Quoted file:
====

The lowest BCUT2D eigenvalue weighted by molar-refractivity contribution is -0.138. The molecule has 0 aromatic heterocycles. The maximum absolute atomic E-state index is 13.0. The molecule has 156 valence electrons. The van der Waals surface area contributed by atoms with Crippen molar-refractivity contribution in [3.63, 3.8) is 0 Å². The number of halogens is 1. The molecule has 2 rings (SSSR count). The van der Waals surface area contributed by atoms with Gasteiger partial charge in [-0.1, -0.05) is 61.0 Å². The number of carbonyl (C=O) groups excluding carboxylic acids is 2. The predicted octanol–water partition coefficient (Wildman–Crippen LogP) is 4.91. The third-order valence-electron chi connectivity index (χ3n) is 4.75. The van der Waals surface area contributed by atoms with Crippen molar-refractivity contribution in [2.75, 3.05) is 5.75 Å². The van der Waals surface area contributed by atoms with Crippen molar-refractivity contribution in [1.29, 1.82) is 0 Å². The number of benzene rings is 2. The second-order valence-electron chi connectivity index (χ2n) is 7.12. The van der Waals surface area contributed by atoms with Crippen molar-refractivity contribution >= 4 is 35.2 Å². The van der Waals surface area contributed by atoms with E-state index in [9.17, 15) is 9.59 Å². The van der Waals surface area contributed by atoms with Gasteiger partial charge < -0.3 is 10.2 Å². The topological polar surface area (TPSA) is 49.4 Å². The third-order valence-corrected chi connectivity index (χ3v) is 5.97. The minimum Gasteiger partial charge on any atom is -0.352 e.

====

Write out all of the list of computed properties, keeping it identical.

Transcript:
The lowest BCUT2D eigenvalue weighted by molar-refractivity contribution is -0.138. The molecule has 0 aromatic heterocycles. The maximum absolute atomic E-state index is 13.0. The molecule has 156 valence electrons. The van der Waals surface area contributed by atoms with Crippen molar-refractivity contribution in [3.63, 3.8) is 0 Å². The number of halogens is 1. The molecule has 2 rings (SSSR count). The van der Waals surface area contributed by atoms with Gasteiger partial charge in [-0.1, -0.05) is 61.0 Å². The number of carbonyl (C=O) groups excluding carboxylic acids is 2. The predicted octanol–water partition coefficient (Wildman–Crippen LogP) is 4.91. The third-order valence-electron chi connectivity index (χ3n) is 4.75. The van der Waals surface area contributed by atoms with Crippen molar-refractivity contribution in [2.75, 3.05) is 5.75 Å². The van der Waals surface area contributed by atoms with Crippen molar-refractivity contribution in [1.29, 1.82) is 0 Å². The number of benzene rings is 2. The second-order valence-electron chi connectivity index (χ2n) is 7.12. The van der Waals surface area contributed by atoms with Crippen molar-refractivity contribution >= 4 is 35.2 Å². The van der Waals surface area contributed by atoms with E-state index in [9.17, 15) is 9.59 Å². The van der Waals surface area contributed by atoms with Gasteiger partial charge < -0.3 is 10.2 Å². The topological polar surface area (TPSA) is 49.4 Å². The third-order valence-corrected chi connectivity index (χ3v) is 5.97. The minimum Gasteiger partial charge on any atom is -0.352 e.